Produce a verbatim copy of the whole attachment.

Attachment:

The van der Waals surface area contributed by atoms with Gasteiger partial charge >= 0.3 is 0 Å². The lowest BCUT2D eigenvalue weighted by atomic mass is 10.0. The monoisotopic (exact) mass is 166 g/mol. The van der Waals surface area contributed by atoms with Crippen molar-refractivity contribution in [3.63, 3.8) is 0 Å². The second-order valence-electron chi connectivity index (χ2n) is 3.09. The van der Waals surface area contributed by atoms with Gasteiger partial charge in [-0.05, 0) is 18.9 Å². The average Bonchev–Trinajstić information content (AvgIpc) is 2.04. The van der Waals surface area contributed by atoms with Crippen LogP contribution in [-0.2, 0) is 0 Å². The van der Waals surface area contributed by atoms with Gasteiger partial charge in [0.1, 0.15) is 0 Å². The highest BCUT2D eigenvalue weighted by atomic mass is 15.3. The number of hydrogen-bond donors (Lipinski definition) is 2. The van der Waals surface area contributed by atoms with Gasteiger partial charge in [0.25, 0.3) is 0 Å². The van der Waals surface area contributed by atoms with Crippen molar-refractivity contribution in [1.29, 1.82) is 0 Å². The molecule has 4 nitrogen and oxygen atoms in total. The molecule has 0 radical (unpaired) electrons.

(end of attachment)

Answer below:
The van der Waals surface area contributed by atoms with Gasteiger partial charge >= 0.3 is 0 Å². The lowest BCUT2D eigenvalue weighted by atomic mass is 10.0. The monoisotopic (exact) mass is 166 g/mol. The van der Waals surface area contributed by atoms with Crippen molar-refractivity contribution in [3.63, 3.8) is 0 Å². The second-order valence-electron chi connectivity index (χ2n) is 3.09. The van der Waals surface area contributed by atoms with Gasteiger partial charge in [-0.05, 0) is 18.9 Å². The average Bonchev–Trinajstić information content (AvgIpc) is 2.04. The van der Waals surface area contributed by atoms with Crippen LogP contribution in [-0.2, 0) is 0 Å². The van der Waals surface area contributed by atoms with Gasteiger partial charge in [0.1, 0.15) is 0 Å². The highest BCUT2D eigenvalue weighted by atomic mass is 15.3. The number of hydrogen-bond donors (Lipinski definition) is 2. The van der Waals surface area contributed by atoms with Gasteiger partial charge in [0.25, 0.3) is 0 Å². The van der Waals surface area contributed by atoms with Crippen molar-refractivity contribution in [1.29, 1.82) is 0 Å². The molecule has 4 nitrogen and oxygen atoms in total. The molecule has 0 radical (unpaired) electrons.